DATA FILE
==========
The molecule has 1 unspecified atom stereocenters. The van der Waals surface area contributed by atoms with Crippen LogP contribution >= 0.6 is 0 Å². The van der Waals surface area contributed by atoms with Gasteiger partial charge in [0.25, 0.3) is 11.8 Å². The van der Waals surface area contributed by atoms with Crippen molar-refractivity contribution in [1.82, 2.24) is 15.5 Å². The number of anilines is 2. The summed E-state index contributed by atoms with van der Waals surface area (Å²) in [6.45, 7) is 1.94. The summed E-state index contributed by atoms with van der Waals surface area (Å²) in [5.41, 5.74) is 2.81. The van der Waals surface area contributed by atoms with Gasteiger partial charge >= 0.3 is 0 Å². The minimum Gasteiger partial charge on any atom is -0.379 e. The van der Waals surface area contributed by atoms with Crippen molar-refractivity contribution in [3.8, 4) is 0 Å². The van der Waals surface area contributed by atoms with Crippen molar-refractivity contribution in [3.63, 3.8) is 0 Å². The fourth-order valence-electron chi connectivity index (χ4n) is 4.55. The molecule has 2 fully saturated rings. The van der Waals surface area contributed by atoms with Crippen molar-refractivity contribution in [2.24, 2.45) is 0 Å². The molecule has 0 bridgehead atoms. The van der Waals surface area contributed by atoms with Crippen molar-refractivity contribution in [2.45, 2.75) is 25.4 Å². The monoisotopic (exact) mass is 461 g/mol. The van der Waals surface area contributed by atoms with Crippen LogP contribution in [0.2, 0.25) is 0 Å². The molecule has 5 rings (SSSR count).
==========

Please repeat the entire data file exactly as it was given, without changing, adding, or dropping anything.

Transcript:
The molecule has 1 unspecified atom stereocenters. The van der Waals surface area contributed by atoms with Crippen LogP contribution >= 0.6 is 0 Å². The van der Waals surface area contributed by atoms with Gasteiger partial charge in [0.25, 0.3) is 11.8 Å². The van der Waals surface area contributed by atoms with Crippen molar-refractivity contribution in [1.82, 2.24) is 15.5 Å². The number of anilines is 2. The summed E-state index contributed by atoms with van der Waals surface area (Å²) in [6.45, 7) is 1.94. The summed E-state index contributed by atoms with van der Waals surface area (Å²) in [5.41, 5.74) is 2.81. The van der Waals surface area contributed by atoms with Gasteiger partial charge >= 0.3 is 0 Å². The minimum Gasteiger partial charge on any atom is -0.379 e. The van der Waals surface area contributed by atoms with Crippen molar-refractivity contribution in [3.8, 4) is 0 Å². The van der Waals surface area contributed by atoms with Crippen molar-refractivity contribution in [3.63, 3.8) is 0 Å². The fourth-order valence-electron chi connectivity index (χ4n) is 4.55. The molecule has 2 fully saturated rings. The van der Waals surface area contributed by atoms with Crippen molar-refractivity contribution in [2.24, 2.45) is 0 Å². The molecule has 0 bridgehead atoms. The van der Waals surface area contributed by atoms with Crippen molar-refractivity contribution in [2.45, 2.75) is 25.4 Å². The monoisotopic (exact) mass is 461 g/mol. The van der Waals surface area contributed by atoms with Crippen LogP contribution in [0.2, 0.25) is 0 Å². The molecule has 5 rings (SSSR count).